Challenge Level

Pablo from King's College Alicante used diagrams to form a clever proof:

One way to prove that the triangle created is equilateral is to show that each side is the same.

If the sides of the triangle are named 1, 2 and 3, then it is clear (from Figure 1) that 1 and 2 are equal, by symmetry. It is a line of symmetry because the quadrilateral is a square and thus the equilateral triangles formed are identical. The square has a line of symmetry as its diagonal.

Secondly, a copy of the diagram can be placed next to the square and triangles, as seen in (Figure 2). The shapes fit perfectly because the angles around the top right corner of the square add up to 360 º:

90 + 90 + 60 + 60 + 60 = 360 º

Line 3 is now on Line 1 of the copy. Therefore Line 3 and Line 1 are equal.

Since Line 1 = Line 2 and Line 1 = Line 3,

Line 1 = Line 2 = Line 3

Therefore it is an equilateral triangle.

If the equilateral triangles are drawn on the inside, another triangle is formed. A diagram can be seen in (Figure 3).

Again, by symmetry Line 1 and 2 are equal.

In (Figure 4) a copy of the diagram has been placed on the side of the

rightmost equilateral triangle.

Since the length of the side of that equilateral triangle is the same as the side length of the square (by definition) the copy fits perfectly on that side. The copy of the red triangle is exactly on top of the original.

The only thing that has changed is which side is which. The kite that contains two sides of the red triangle has been rotated. This shows that the 3rd side is equal to the first.

Line 1 = Line 2 = Line 3

Therefore it is an equilateral triangle.

Kian from King Edward VII School in the UK used angles to prove that the triangle formed is equilateral:

Let the vertices of the square be $A, B, C, D,$ and let $E$ and $F$ be the points outside the square such that $AED$ and $DFC$ are equilateral triangles, as shown in the diagram.

Firstly, note that $AB = AD$, as they are sides of a square, and $AD = AE,$ as they are sides of an equilateral triangle, which means that $AB = AD = AE.$ Importantly, $AB = AE.$ This tells us that triangle $ABE$ is isosceles, with $A\hat{B}E = A\hat EB.$

$B\hat AE = B\hat AD + D\hat AE = 90^\circ + 60^\circ = 150^\circ,$ so $A\hat EB = A\hat BE = (180^\circ-150^\circ)\div2=15^\circ$

Now, $A\hat BC = 90^\circ$ as it is an interior angle of a square, so $E\hat BF = 90^\circ - A\hat BE - C\hat BF = 60^\circ.$

Additionally, $AB = BC, AE = CF$ and $B\hat AE = B\hat CF = 150^\circ,$ which means that triangles $ABE$ and $CBF$ are congruent under SAS, and $BE = BF.$ Hence, triangle $BEF$ is isosceles, with $B\hat EF = E\hat FB = (180^\circ-60^\circ)\div2 = 60^\circ.$ All three angles of triangle $BEF$ are equal to $60^\circ$, so it is equilateral.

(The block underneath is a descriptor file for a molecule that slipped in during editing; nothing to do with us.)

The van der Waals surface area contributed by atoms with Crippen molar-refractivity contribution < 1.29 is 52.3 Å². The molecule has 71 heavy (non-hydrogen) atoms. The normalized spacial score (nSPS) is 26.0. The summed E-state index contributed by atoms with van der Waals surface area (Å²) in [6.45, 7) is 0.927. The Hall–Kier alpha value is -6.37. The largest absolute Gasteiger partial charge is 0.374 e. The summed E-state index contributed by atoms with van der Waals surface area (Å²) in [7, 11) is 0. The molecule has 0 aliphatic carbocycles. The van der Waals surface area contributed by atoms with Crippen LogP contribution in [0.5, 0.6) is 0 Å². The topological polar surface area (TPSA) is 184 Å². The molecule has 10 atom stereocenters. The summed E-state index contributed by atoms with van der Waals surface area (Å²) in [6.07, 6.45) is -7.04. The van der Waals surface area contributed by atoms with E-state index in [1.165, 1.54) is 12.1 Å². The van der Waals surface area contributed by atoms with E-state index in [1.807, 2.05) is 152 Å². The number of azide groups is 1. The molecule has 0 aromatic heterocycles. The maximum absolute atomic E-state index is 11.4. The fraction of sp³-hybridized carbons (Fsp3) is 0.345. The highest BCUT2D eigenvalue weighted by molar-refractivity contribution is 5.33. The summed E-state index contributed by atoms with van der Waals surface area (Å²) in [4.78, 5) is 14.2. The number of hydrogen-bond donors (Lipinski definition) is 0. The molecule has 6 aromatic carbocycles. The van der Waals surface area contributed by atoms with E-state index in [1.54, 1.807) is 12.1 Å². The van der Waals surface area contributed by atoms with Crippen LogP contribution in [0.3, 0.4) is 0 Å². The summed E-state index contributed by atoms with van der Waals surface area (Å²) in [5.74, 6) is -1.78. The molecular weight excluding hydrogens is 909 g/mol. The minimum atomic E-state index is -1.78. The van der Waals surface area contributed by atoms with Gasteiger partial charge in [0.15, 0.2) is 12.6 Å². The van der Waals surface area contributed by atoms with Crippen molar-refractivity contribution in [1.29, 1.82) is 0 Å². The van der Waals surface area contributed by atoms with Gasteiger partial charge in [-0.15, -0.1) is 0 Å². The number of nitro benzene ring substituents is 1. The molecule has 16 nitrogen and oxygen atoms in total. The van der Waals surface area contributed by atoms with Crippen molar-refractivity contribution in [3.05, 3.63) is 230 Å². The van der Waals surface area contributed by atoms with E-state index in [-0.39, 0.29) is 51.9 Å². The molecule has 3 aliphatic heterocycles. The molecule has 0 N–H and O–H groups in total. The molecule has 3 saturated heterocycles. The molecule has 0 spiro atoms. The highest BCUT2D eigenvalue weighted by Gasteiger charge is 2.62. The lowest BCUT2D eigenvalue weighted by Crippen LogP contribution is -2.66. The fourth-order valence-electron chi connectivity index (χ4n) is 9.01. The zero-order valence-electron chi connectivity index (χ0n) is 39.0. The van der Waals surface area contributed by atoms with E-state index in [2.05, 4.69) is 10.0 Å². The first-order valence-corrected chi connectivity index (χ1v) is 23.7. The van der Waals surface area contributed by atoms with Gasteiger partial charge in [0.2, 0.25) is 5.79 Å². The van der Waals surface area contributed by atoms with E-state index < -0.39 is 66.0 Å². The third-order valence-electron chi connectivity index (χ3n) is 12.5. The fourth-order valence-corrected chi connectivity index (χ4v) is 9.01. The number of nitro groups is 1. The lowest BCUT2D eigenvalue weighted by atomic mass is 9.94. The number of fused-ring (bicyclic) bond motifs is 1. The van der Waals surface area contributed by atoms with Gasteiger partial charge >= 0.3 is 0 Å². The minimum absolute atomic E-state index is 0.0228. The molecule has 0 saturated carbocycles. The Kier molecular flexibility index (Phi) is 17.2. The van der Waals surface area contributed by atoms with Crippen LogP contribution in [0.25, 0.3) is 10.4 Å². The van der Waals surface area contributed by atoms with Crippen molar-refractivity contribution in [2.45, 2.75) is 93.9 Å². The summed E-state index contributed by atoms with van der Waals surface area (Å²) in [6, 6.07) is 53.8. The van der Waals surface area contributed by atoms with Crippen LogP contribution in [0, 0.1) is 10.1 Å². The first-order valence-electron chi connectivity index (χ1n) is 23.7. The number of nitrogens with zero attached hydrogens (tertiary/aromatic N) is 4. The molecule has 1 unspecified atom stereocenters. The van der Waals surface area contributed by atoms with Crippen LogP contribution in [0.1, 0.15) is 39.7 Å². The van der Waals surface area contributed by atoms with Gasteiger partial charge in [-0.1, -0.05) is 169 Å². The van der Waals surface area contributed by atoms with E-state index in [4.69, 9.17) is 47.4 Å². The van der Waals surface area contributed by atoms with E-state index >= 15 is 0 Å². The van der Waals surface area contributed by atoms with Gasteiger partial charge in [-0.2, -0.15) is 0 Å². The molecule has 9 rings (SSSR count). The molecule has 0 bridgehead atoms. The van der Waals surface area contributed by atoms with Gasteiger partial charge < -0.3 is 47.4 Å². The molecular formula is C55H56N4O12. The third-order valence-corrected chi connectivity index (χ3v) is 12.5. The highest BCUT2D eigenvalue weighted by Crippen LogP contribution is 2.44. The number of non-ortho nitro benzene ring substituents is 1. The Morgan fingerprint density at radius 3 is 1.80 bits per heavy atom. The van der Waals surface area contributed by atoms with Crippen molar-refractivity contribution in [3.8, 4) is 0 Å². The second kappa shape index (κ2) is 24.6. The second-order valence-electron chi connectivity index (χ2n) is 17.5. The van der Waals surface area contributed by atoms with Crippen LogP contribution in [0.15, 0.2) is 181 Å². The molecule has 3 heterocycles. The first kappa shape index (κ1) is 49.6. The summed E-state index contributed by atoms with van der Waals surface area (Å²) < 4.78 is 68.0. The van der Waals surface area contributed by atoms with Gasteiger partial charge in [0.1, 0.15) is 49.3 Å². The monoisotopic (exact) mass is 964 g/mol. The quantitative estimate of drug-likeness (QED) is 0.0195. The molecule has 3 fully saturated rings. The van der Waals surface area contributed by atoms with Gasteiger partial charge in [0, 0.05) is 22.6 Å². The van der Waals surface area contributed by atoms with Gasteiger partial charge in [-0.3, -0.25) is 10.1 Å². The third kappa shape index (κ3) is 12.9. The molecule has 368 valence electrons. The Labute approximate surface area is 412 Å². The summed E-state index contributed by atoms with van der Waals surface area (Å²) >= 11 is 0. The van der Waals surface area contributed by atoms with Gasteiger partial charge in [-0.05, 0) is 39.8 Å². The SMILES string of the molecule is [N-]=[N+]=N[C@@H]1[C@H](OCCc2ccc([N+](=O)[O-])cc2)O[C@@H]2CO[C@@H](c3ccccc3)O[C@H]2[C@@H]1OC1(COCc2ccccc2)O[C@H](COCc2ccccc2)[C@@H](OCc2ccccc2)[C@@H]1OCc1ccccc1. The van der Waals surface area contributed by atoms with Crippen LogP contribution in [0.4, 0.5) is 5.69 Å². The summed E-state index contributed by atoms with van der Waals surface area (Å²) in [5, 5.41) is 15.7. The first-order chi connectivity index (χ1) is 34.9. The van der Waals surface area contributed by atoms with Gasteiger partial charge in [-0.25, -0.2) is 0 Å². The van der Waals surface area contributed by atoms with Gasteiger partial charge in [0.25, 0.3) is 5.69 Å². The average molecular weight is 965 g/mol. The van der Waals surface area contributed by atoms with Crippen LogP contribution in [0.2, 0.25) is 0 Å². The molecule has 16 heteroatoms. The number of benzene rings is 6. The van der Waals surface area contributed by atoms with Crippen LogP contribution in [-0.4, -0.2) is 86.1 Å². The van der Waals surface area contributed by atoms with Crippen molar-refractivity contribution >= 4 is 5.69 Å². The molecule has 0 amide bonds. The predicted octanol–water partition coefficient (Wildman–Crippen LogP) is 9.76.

Jake from GSAL in the UK used the cosine rule:

[Notice] the isosceles triangles forming around the equilateral triangle's lines - both sides must be '$a$' since one side of the equilateral triangles is equal to the square's side.

[These] can be used in the cosine rule, $c^2=a^2+b^2-2ab\cos x$, where $a$ and $b$ are both '$a$'. In all circumstances $x$ can be found to be 150 so it works out into the same result of all sides being equal (in the new triangle) to $\sqrt{2a^2-2a^2\cos{150}}$.

Notice that Jake didn't actually need to apply the cosine rule - the three isosceles triangles must be congruent, since they have the same shorter sides and angle. So their longer sides must also all be equal.

Pablo and Kian both used similar triangles. This is Pablo's work:

(Figure 5) shows the diagram. The segments from the tips of the equilateral triangles to the opposite end of the baseline are equal.

This can be proven using congruent triangles. The two triangles in question are shown in (Figure 6). The biggest angle for both of them is 120 º (180 º for a straight line minus 60 º from the equilateral triangle). They share two sides, from the two equilateral triangles.

Therefore the triangles are congruent and so the last side for each is equal.

This problem can also be solved using Pythagoras' Theorem, as shown below.

Let the side length of the large equilateral triangle be $a$, and the side length of the small equilateral triangle be $b$.

Take the large equilateral triangle:

Using Pythagoras, we find that the perpendicular height of the larger triangle is

$$\sqrt{a^2 - (\frac{1}{2} a)^2} = \frac{\sqrt{3}}{2}a.$$

Now take the triangle with the blue line as the hypotenuse:

By Pythagoras again, we find that the length of the blue line is given by

$$\textrm{blue line} = \sqrt{\frac{3}{4}a^2 + (\frac{1}{2}a+b)^2} = \sqrt{a^2 + ab + b^2}.$$

Similarly, the perpendicular height of the smaller equilateral triangle is

$$\sqrt{b^2 - (\frac{1}{2} b)^2} = \frac{\sqrt{3}}{2}b.$$

And so we can take the triangle with the red line as the hypotenuse:

to give that the length of the red line is

$$\textrm{red line} = \sqrt{(a+\frac{1}{2}b)^2 + \frac{3}{4}b^2} = \sqrt{a^2 + ab + b^2}.$$

So the red and blue lines are the same length.